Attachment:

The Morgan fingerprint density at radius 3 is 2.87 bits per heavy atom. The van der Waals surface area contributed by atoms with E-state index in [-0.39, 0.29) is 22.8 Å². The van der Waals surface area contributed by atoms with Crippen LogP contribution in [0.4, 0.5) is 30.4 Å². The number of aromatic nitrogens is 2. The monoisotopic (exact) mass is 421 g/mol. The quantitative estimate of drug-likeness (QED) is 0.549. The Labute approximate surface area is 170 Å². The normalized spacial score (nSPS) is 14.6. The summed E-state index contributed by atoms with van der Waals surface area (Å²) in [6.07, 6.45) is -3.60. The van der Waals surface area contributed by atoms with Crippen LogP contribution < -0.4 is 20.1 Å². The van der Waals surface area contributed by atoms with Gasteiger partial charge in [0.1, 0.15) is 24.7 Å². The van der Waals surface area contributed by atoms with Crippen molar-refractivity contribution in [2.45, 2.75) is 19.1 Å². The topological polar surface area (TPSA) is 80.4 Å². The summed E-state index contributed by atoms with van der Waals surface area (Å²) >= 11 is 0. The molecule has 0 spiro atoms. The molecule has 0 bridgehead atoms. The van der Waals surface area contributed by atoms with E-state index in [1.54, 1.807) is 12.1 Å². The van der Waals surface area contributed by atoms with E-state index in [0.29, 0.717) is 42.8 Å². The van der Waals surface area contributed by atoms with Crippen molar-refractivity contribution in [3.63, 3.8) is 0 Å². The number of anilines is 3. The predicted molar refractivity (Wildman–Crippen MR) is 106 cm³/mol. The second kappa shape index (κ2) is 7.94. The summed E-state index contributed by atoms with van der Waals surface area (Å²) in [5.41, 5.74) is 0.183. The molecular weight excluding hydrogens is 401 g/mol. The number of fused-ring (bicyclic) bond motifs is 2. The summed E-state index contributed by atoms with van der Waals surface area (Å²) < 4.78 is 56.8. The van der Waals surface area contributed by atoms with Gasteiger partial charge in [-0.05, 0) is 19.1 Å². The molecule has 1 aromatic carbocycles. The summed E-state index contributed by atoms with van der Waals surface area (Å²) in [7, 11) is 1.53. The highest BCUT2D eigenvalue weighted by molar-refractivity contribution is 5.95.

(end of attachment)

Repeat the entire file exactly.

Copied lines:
The Morgan fingerprint density at radius 3 is 2.87 bits per heavy atom. The van der Waals surface area contributed by atoms with E-state index in [-0.39, 0.29) is 22.8 Å². The van der Waals surface area contributed by atoms with Crippen LogP contribution in [0.4, 0.5) is 30.4 Å². The number of aromatic nitrogens is 2. The monoisotopic (exact) mass is 421 g/mol. The quantitative estimate of drug-likeness (QED) is 0.549. The Labute approximate surface area is 170 Å². The normalized spacial score (nSPS) is 14.6. The summed E-state index contributed by atoms with van der Waals surface area (Å²) in [6.07, 6.45) is -3.60. The van der Waals surface area contributed by atoms with Crippen LogP contribution < -0.4 is 20.1 Å². The van der Waals surface area contributed by atoms with Gasteiger partial charge in [0.1, 0.15) is 24.7 Å². The van der Waals surface area contributed by atoms with Crippen molar-refractivity contribution in [2.45, 2.75) is 19.1 Å². The topological polar surface area (TPSA) is 80.4 Å². The summed E-state index contributed by atoms with van der Waals surface area (Å²) >= 11 is 0. The molecule has 0 spiro atoms. The molecule has 0 bridgehead atoms. The van der Waals surface area contributed by atoms with E-state index in [1.54, 1.807) is 12.1 Å². The van der Waals surface area contributed by atoms with E-state index in [0.29, 0.717) is 42.8 Å². The van der Waals surface area contributed by atoms with Crippen molar-refractivity contribution in [3.63, 3.8) is 0 Å². The number of anilines is 3. The predicted molar refractivity (Wildman–Crippen MR) is 106 cm³/mol. The second kappa shape index (κ2) is 7.94. The summed E-state index contributed by atoms with van der Waals surface area (Å²) in [5.41, 5.74) is 0.183. The molecular weight excluding hydrogens is 401 g/mol. The number of fused-ring (bicyclic) bond motifs is 2. The summed E-state index contributed by atoms with van der Waals surface area (Å²) < 4.78 is 56.8. The van der Waals surface area contributed by atoms with Gasteiger partial charge in [-0.05, 0) is 19.1 Å². The molecule has 1 aromatic carbocycles. The summed E-state index contributed by atoms with van der Waals surface area (Å²) in [7, 11) is 1.53. The highest BCUT2D eigenvalue weighted by molar-refractivity contribution is 5.95.